– Greg Estep issued some pamphlets that taught the KJV was infallible that appear to have been printed around the 1980's. In Translation or Tribulation? in the conclusion on p. 31 Estep lamented that there were those who were "trying to destroy the infallibility of the King James Bible." This particular pamphlet did not mention Ruckman specifically (it did not contain a bibliography), but the characteristic Ruckman teaching that people will be saved by faith and works in the tribulation was taught on p. 13. In another pamphlet The Fable vs. The Faith, Estep implied repeatedly that the KJV was infallible. In the bibliography he listed no less than six works by Peter Ruckman.

Others attributing the belief in an inerrant KJV to Ruckman

In a January, 1980 article on p. 2 of The Dean Burgon News Thomas Strouse warned as follows:

It is one thing to say that the Traditional Texts, the Massoretic and Received Texts, are closest to the originals, and it is a completely different thing to say that a translation is inerrant. Evidently, Peter Ruckman holds this view, affirming that the KJV is inerrant and infallible. Certainly this is going too far theologically; inspiration is the unique process that occurred in the writing of the originals.

D. A. Waite in one of his many books attributed a belief in an inerrant KJV to Ruckman:

First, I have never said I believe in "an inerrant KJV." That is pure Ruckmanism. (A Critical Answer to Michael Sproul's God's Word Preserved, 2008, p. 65)

Michael O'Neal, a promoter of Peter Ruckman who has already been mentioned, summarized Ruckman's influence on the dedication page of his book Do We Have the Word of God? in such a way that it backs up what we have already documented:

…and with deepest affection to His servant, Dr. Peter S. Ruckman, who, in my estimation, has influenced more people, directly or indirectly, to believe in the infallibility of their King James Bible, than has any other man in the 20th century;

Geneha Kim, also a promoter of Peter Ruckman, recently wrote an online article entitled History of Fundamentalism and Ruckmanism. Under the heading "Fundamentalists Owe Their KJV Stand to Dr. Ruckman" he affirmed the following:

It must be realized that if it was not for the unyielding KJV stand of Dr. Ruckman, many Fundamentalists today would not have believed in the inspiration of the King James Bible. … If there were Fundamentalists standing for the inspiration of the KJV before Dr. Ruckman, then where were they? If there were Fundamentalists before Dr. Ruckman believing in the inspiration of the KJV, then the two Fundamentalist doctorates [sic] and the previous managing editor of the Sword of the Lord would have easily known that fact and would not have made a drastic mistake of claiming Dr. Ruckman originated the idea of the inspiration of the KJV.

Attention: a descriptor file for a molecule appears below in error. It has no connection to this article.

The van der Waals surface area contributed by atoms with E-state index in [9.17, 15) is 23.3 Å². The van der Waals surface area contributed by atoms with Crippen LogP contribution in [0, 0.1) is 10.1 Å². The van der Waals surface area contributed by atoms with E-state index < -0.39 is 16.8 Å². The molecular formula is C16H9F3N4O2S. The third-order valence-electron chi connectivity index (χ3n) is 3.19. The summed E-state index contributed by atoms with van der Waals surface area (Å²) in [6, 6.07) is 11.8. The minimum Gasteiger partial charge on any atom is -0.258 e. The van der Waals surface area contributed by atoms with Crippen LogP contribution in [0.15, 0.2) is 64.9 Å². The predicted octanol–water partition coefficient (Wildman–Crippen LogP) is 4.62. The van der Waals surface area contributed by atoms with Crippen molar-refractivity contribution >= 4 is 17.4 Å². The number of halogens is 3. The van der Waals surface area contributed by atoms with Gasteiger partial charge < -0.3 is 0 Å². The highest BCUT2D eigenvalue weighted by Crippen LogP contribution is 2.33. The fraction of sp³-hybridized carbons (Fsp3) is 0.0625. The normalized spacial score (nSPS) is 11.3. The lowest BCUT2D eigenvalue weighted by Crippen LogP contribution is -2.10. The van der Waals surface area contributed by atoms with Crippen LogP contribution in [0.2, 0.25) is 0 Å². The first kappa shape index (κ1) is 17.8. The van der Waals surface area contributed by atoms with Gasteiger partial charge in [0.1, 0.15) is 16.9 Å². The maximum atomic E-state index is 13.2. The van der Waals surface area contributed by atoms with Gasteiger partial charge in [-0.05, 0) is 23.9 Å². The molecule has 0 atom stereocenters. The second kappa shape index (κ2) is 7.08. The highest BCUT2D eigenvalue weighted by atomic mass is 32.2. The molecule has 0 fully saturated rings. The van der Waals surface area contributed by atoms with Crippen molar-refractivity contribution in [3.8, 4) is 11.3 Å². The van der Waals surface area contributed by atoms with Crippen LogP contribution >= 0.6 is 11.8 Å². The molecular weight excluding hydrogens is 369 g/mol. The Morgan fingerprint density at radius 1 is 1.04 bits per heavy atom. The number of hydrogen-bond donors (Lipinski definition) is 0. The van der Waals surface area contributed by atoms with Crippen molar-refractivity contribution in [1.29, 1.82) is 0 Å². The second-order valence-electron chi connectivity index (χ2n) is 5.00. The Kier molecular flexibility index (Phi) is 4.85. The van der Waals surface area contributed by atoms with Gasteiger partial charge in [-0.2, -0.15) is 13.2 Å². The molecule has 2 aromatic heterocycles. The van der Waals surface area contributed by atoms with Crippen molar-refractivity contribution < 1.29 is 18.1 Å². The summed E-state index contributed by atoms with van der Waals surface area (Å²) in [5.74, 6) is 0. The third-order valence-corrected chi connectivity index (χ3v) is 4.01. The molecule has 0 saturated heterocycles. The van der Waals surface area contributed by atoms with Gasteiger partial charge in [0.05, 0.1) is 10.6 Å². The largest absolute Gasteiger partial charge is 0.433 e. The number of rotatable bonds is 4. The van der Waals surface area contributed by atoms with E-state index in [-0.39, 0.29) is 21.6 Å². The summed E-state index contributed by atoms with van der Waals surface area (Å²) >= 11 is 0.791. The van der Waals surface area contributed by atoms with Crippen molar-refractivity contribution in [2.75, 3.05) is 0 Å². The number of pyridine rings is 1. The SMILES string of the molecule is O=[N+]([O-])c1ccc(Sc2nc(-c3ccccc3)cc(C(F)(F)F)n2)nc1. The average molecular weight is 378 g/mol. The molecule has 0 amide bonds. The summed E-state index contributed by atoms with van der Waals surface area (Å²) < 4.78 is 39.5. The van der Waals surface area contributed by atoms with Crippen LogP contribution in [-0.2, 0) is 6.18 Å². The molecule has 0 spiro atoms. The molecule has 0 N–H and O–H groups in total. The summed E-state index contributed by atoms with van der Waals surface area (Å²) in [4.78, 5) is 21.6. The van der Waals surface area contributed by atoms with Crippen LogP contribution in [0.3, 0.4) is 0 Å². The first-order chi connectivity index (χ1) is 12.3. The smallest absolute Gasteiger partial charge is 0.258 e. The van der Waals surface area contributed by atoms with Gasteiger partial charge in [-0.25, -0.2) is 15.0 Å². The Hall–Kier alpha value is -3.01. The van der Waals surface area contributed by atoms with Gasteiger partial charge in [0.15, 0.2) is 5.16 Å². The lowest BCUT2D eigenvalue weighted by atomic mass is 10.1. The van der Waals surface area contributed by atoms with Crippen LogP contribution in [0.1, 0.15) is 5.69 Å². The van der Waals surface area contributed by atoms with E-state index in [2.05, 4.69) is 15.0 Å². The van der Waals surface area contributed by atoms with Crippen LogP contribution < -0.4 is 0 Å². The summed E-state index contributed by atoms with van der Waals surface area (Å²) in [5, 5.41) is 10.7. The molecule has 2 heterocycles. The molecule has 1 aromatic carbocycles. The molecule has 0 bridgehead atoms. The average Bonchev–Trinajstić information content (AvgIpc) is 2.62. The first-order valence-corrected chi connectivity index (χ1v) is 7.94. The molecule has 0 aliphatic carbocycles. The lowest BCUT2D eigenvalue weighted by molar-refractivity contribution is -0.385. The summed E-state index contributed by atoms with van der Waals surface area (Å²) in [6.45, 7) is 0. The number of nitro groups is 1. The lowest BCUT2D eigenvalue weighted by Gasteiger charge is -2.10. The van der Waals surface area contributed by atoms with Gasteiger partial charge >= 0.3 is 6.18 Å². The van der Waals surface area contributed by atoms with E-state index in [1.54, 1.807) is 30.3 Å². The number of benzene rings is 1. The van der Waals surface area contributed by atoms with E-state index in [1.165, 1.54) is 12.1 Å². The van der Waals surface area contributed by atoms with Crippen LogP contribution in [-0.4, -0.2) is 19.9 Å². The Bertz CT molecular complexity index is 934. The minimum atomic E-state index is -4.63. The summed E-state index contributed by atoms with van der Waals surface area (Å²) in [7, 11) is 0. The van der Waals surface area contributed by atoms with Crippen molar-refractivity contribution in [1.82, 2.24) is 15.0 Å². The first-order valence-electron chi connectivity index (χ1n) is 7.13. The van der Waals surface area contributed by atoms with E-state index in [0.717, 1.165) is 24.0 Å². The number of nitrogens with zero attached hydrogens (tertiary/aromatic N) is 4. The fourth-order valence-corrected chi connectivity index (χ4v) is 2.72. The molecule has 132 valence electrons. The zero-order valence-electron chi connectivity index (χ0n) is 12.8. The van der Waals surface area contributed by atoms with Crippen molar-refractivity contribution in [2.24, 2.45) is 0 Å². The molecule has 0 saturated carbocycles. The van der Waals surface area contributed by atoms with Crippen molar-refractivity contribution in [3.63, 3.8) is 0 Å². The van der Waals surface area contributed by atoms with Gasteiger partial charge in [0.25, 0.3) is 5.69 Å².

Ruckman himself readily recognizes his own influence

On p. 13 of the July 1995 issue of his Bible Believers' Bulletin, Ruckman makes the following keen observation:

4. In the 1980s it was “The AV is the best translation. We USE it, but Ruckman is a liar and a slanderer, and people who follow him are Ruckmanites.”
5. In the 1990’s it is “I believe the AV is the word of God, and I believe it is a perfect translation, but I AM NOT A RUCKMANITE! I AM NOT A RUCKMANITE! OH MY GOD, NO!! I don’t think you can correct the Greek with the English! I am not a cultist! Oh God, no! YOU DON'T HAVE TO BELIEVE WHAT RUCKMAN TEACHES TO BE A BIBLE BELIEVER!”

Notice Ruckman's recent observation from his September 2008 Bible Believers' Bulletin (p. 1):

The lengths to which these cowardly apostates will go in an effort to eliminate all “Ruckmanites,” while retaining what Ruckman has taught for fifty-eight years about the King James Bible, is not only ridiculous, but “awesome.”

The Christian periodical factor


The Flaming Torch

The Flaming Torch was a Ruckman-friendly periodical for many years. In addition to articles by him, in the late 1970’s it once included Ruckman’s entire book The Mark of the Beast (spread out over several issues). When R. L. Hymers printed his book exposing Ruckmanism, there were several bitter articles in defense of Ruckman in The Flaming Torch. For example, in the July-August 1989 issue, p. 3, Brad Weniger denounced Dr. Hymers with the following deplorable language:

I am calling upon all born-again believers, who stand for the inerrancy of the KING JAMES BIBLE, to fervently pray for your repentance and genuine salvation if the status of your mental and spiritual degeneration offers any hope.

Even though R.L. Hymers has not issued any more books or pamphlets on Ruckman since the late 1980’s, The Flaming Torch never forgave him for exposing Ruckman. As recently as the April-June 2008 issue, the Torch carried an article by Herb Evans by the title “Dr. Robert Hymers and Italicized Hanky Panky.”

The Flaming Torch over the years had articles by such men as M.H. Tabb, Harold Boyd, Don Edwards, David Cloud, Herb Evans, Bruce Musselman Jr., David Reagan, Walter Beebe, Mickey Carter, Don Jasmin, Charles Perkins, Herbert Noe, Al Lacy, Allen P. Dickerson, Daryl Coats, Laurence Vance, Jack Moorman, Roy Branson, Peter Ruckman, M.H. Reynolds, Brad Weniger, and Michael O’Neal. Some of the men mentioned ended up writing books or articles in other publications promoting the inerrancy and/or inspiration of the KJV. Could it be that this Ruckman-friendly publication had a part in shaping their views?

In the Jan-Mar 1990 issue, the editor indicated on p. 1 that The Flaming Torch has had a circulation as high as 10,000 at times.

The Baptist Bible Tribune